For those participating in Dinosaur March Madness and voting on sauropods right now, I figured I’d make just a little clarification. Titanosaurus is one of the eligible candidates in its category, but I think a lot of people voting on it may not realize what they’re voting on. For the record, this is Titanosaurus:
A few fragmentary vertebrae.
Google will tell you this is also Titanosaurus, from AMNH.
This is not Titanosaurus, however. I don’t believe it’s been classified? (I could be wrong though)
Don’t vote for Titanosaurus unless you actually want a few fragmentary vertebrae to win.
Here are some fast facts and figures to get you up to speed on the Museum’s new permanent resident:
This titanosaur weighed around 70 tons—as much as 10 African elephants.
The 122-foot-long cast is too large to fit into the Miriam and Ira D. Wallach Orientation Center at the Museum. Its 39-foot-long neck extends out towards the elevator banks and its head, which hangs 9.5 feet above the floor, peeks out of the gallery to welcome visitors to the fossil floor.
With its neck up, this titanosaur is tall enough to peek into a five-story building.
Discovered in 2014 in Argentine Patagonia, this dinosaur is so new that it has not even been formally named by the scientists who discovered it, from Argentina’s Museo Paleontológico Egidio Feruglio (MEF).
The life-sized cast was created over six months by Research Casting International in Ontario, Canada in association with Argentina’s MEF. The cast is based on 84 excavated fossil bones.
The skeleton on display doesn’t include any real fossils, which are far too heavy to mount. Instead, its bones are lightweight 3D prints made of fiberglass and based on digital copies of the original fossils.
Another large sauropod, Apatosaurus, which is also on display on the fourth floor of the Museum, is 86 feet long and in life would have weighed between 30 and 40 tons, roughly half the weight of this 70-ton titanosaur, which is one of the largest sauropods ever discovered.
The Museum’s 94-foot model of a blue whale is nearly 30 feet shorter than this titanosaur. But even with the discovery of this gigantic dinosaur, blue whales are still the heaviest species that ever existed. Blue whales weigh up to 200 tons, compared to this titanosaur’s 70 tons.
Around 100 million years ago, this animal lived in what is now Argentina. This huge dinosaur is a sauropod: a massive plant-eater with a long neck and a whip-like tail. Sauropods roamed the planet for 140 million years and include the largest land animals ever. Many of the biggest sauropods, including this one, are members of the group called titanosaurs.
The Museum’s 94-foot model of a blue whale is nearly 30 feet shorter than the new titanosaur. But even with the discovery of this gigantic dinosaur, blue whales are still the heaviest species that ever existed. Blue whales weigh up to 200 tons, compared to this titanosaur’s 70 tons!
Meet the Titanosaur, the Museum’s new largest dinosaur.
The 122-foot-long cast is too large to fit into its new home in the Miriam and Ira D. Wallach Orientation Center at the Museum. Its 39-foot-long neck extends out towards the elevator banks and its head, which hangs 9.5 feet above the floor, peeks out of the gallery to welcome visitors to the fossil floor. With its neck up, this titanosaur is tall enough to peek into a five-story building!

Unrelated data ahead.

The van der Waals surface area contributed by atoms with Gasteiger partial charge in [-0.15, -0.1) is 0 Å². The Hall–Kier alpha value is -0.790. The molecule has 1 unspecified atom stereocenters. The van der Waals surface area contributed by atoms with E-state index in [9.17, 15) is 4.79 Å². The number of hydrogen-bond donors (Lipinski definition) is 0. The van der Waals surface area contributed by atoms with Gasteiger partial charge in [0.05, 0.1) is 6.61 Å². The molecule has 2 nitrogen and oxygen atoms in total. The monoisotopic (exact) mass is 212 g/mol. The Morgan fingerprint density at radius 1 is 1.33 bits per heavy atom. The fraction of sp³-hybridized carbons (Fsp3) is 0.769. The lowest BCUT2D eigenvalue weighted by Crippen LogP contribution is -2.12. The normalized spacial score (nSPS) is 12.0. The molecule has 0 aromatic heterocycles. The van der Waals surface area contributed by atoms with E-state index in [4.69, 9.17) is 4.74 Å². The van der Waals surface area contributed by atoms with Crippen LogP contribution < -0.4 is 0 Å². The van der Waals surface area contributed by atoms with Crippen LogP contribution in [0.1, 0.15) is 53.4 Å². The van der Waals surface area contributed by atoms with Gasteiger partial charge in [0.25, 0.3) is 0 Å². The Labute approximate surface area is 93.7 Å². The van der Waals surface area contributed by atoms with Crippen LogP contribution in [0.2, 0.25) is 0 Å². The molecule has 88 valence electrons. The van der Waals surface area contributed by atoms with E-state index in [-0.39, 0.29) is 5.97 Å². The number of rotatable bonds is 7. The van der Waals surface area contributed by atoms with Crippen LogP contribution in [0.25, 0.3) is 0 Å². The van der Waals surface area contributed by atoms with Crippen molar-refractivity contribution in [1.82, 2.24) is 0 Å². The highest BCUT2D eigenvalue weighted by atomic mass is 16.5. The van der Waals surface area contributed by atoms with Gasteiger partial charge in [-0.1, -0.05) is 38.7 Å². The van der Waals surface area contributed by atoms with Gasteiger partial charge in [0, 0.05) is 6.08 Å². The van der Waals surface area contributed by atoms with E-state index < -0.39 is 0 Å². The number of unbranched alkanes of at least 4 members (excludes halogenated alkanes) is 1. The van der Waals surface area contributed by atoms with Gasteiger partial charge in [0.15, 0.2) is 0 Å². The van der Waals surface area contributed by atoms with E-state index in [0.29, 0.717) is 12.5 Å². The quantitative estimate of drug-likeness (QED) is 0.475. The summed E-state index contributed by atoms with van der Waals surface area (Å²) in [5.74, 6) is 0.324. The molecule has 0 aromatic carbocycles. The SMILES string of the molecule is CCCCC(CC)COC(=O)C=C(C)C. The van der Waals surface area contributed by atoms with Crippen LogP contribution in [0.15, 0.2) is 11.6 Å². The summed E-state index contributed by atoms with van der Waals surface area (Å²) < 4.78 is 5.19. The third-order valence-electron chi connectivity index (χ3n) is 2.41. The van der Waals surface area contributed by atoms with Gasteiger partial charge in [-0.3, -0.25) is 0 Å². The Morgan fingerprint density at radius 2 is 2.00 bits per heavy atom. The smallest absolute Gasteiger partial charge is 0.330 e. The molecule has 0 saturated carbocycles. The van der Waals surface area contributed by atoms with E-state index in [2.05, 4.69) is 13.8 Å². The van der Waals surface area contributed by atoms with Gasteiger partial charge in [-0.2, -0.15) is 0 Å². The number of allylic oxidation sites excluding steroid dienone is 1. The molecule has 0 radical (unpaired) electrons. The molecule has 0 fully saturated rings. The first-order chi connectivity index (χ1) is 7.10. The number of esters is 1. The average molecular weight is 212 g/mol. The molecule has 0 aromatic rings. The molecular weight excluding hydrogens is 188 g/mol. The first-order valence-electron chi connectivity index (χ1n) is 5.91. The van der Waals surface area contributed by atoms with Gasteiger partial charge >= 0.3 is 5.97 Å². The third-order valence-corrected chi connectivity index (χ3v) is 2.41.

How to Build a Titanosaur: The toes are connected to the leg bone, the leg bone is connected to the hip bone. This massive sauropod will be revealed in its new home at the American Museum of Natural History this week! Learn more.
How do you eat a skip full of food every day without ever chewing? How do you walk on tiptoes when you’re the length of four London buses? How do you have sex when you weigh 70 tons? While the answers to these three questions is probably “with great difficulty”, scientists are tackling such improbable questions after uncovering what is undoubtedly the biggest dinosaur excavation of all time.
In the spring of 2014, a lone farmer scanned his land, looking for a lost sheep. He thought there was something odd about the rocky ledge his grizzled old sheep was perched on. Dinosaur finds aren’t uncommon in the area but the outcrop was huge – could it really be a bone? He called in the scientists. When they determined that the ledge was in fact the 8ft thigh bone of a dinosaur, this sleepy Argentinian farm became the most important dinosaur dig site for more than 100 years.
On this Fossil Friday, learn all about the Titanosaur’s travels.
In 2014, a rancher in the arid Patagonia region of Argentina stumbled upon a bone like none he’d ever seen before. He shared his discovery with the Museo Paleontológico Egidio Feruglio, which brought in paleontologist Dr. Diego Pol and colleagues to assess the extraordinary find.When they arrived at the site and began uncovering fossils, it became clear to Dr. Pol and team that they were looking at an unusually large animal. Dr. Pol, who received his Ph.D. degree in a joint program between Columbia University and the American Museum of Natural History in 2005, emailed a photo of an 8-foot femur, or thigh bone, to his mentor, Macaulay Curator of Paleontology Mark Norell.